The 131st Annual Meeting (November 15-19, 2003) of APHA

The 131st Annual Meeting (November 15-19, 2003) of APHA

3075.0: Monday, November 17, 2003 - Board 6

Abstract #60263

Attitudes, intentions, and self-efficacy concerning condom use among high risk African American females of childbearing age

Jebose O. Okwumabua, PhD1, Terry Neal, Outreach Spec'st2, and Shelia McFarland, P Case Manager2. (1) Human Movement Sciences and Education, The University of Memphis, Elma Roane Field House, 495 Zach Curlins, Memphis, TN 38152, (901) 678-4953, ookwumab@memphis.edu, (2) HIV/AIDS Outreach, New Directions, Inc., 4466 Elvis Presley, Suite 310, Memphis, TN 38116

According to the Centers for Disease Control and Prevention (CDC), HIV disproportionately affects African Americans living in poverty in metropolitan areas. The Tennessee 2001 HIV Prevention Plan identified African American females of childbearing age as the highest priority for HIV/AIDS prevention in Tennessee. The issues and barriers toward condom use among the poor and underserved who are at high risk for HIV/AIDS are well documented. The present study examined the efficacy of an intervention on attitudes and norms, intentions, and self-efficacy concerning condom use among high risk African American females of childbearing age living in poverty. Sixty-three (63) participants were drawn from four high risk zip code areas in Memphis, Tennessee. Participantsí ranged in age from 13 to 56 years (mean age = 36.6 years). Program activities included group educational intervention and individual level counseling, using the Behavioral Counseling Model. Pre and post intervention questionnaires were administered in group or individual settings using interview assisted approach. A paired t-test was performed on data to gauge differences in mean scores at pre and post intervention points. Findings suggest participantsí increased confidence toward using condoms everytime they have sex (p<.028), refuse to have sex if partner has no condoms (p<.050), and toward obtaining money for condoms (p<.033) at post program intervention than they were at baseline. However, participantsí confidence declined concerning their beliefs that condoms should be used by a person their age who is sexually active. The authors will outline methods of recruiting participants, discuss challenges and strategies to overcome barriers, as well as implications for HIV prevention education, testing, and counseling with special populations.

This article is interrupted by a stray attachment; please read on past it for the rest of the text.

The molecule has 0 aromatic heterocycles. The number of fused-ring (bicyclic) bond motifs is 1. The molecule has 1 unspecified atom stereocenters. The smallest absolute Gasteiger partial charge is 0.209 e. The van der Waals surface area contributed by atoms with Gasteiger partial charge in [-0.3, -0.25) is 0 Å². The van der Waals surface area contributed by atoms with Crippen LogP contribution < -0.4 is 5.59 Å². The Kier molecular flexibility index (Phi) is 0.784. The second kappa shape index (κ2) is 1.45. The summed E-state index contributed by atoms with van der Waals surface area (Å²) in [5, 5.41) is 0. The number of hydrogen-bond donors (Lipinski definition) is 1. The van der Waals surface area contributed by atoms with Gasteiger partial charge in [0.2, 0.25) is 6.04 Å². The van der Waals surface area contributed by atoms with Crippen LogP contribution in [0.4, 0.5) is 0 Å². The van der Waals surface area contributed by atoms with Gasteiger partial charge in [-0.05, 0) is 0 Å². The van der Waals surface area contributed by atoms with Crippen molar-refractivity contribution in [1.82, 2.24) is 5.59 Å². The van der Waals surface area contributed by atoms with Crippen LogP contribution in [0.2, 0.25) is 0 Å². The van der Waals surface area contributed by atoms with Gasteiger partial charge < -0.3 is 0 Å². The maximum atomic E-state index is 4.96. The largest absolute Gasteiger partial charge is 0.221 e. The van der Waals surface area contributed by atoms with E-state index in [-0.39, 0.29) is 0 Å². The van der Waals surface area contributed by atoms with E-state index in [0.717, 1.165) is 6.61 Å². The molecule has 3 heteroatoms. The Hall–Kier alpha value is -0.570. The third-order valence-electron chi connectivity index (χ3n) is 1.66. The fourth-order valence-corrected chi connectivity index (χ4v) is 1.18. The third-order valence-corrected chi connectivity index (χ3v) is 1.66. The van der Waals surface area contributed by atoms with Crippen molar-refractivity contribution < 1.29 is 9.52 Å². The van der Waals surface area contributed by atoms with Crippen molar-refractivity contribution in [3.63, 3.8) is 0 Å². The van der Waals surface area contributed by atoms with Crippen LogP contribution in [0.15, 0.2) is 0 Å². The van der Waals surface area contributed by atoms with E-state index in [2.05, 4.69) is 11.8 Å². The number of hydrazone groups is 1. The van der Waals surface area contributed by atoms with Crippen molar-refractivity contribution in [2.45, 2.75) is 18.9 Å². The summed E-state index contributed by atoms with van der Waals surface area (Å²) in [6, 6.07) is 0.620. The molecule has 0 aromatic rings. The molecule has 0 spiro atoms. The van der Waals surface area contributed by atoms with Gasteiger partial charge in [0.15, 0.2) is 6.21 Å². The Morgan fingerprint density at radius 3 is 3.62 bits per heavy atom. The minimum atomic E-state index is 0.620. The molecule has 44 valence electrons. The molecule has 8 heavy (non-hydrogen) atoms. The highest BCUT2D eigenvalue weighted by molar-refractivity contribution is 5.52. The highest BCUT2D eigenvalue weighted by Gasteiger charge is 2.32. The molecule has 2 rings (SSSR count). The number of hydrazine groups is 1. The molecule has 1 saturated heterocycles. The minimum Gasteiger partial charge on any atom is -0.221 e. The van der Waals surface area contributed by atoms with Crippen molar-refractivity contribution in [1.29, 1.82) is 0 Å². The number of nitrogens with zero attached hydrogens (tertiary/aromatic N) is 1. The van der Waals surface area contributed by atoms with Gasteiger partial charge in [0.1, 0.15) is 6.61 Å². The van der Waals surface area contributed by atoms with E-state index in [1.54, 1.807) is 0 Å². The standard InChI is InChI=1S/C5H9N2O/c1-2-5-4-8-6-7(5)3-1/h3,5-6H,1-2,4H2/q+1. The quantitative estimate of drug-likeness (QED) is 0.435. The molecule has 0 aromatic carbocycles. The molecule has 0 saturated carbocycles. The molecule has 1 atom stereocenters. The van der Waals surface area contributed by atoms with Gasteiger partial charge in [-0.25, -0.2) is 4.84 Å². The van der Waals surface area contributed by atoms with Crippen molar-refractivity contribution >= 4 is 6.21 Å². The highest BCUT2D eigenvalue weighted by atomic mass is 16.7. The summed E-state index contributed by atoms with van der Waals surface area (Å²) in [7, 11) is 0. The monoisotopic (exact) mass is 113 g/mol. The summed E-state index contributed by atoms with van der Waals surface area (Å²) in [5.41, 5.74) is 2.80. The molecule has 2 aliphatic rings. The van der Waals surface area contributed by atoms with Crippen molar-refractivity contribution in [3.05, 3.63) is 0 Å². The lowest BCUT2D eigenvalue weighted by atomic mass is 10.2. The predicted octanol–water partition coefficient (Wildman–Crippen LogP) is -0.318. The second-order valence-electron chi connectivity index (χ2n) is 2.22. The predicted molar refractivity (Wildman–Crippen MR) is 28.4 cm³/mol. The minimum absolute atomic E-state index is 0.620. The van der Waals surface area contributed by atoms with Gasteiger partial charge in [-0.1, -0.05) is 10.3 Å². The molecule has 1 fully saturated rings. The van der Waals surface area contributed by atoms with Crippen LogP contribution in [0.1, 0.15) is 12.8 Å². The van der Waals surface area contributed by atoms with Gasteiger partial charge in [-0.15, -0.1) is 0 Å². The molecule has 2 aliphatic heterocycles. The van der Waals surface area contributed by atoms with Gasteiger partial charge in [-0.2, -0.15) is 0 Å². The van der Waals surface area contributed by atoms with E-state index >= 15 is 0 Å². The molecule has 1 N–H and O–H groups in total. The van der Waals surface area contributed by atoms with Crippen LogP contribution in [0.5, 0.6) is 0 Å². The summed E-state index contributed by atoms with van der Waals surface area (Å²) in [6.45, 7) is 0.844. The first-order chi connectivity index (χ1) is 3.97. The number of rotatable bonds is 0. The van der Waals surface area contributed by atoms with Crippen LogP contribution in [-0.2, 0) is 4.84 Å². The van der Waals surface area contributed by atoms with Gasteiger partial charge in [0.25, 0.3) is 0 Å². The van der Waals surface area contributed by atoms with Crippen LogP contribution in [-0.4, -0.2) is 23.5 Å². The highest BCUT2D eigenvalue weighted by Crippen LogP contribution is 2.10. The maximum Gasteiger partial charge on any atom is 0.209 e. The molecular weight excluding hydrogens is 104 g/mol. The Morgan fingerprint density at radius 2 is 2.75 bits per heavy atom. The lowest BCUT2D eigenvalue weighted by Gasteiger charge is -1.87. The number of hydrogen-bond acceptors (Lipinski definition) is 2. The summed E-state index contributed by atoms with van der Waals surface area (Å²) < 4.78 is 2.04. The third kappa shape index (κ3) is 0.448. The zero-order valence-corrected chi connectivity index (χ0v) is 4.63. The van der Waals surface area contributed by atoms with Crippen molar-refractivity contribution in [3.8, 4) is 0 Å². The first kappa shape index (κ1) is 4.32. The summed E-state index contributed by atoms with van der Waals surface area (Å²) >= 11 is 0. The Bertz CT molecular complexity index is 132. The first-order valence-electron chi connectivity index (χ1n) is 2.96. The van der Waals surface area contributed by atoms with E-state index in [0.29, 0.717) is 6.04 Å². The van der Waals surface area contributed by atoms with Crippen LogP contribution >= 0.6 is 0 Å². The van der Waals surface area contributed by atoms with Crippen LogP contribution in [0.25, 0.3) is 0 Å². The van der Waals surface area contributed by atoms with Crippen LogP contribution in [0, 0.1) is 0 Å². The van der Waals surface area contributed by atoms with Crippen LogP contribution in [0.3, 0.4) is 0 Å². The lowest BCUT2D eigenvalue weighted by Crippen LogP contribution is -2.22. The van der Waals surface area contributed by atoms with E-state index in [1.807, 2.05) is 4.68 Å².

Learning Objectives:

Presenting author's disclosure statement:
Organization/institution whose products or services will be discussed: New Directions, Inc. HIV/AIDS Outreach 4466 Elvis Presley Memphis, TN 38116
I do not have any significant financial interest/arrangement or affiliation with any organization/institution whose products or services are being discussed in this session.

Risk Taking and Sexual Behavior

The 131st Annual Meeting (November 15-19, 2003) of APHA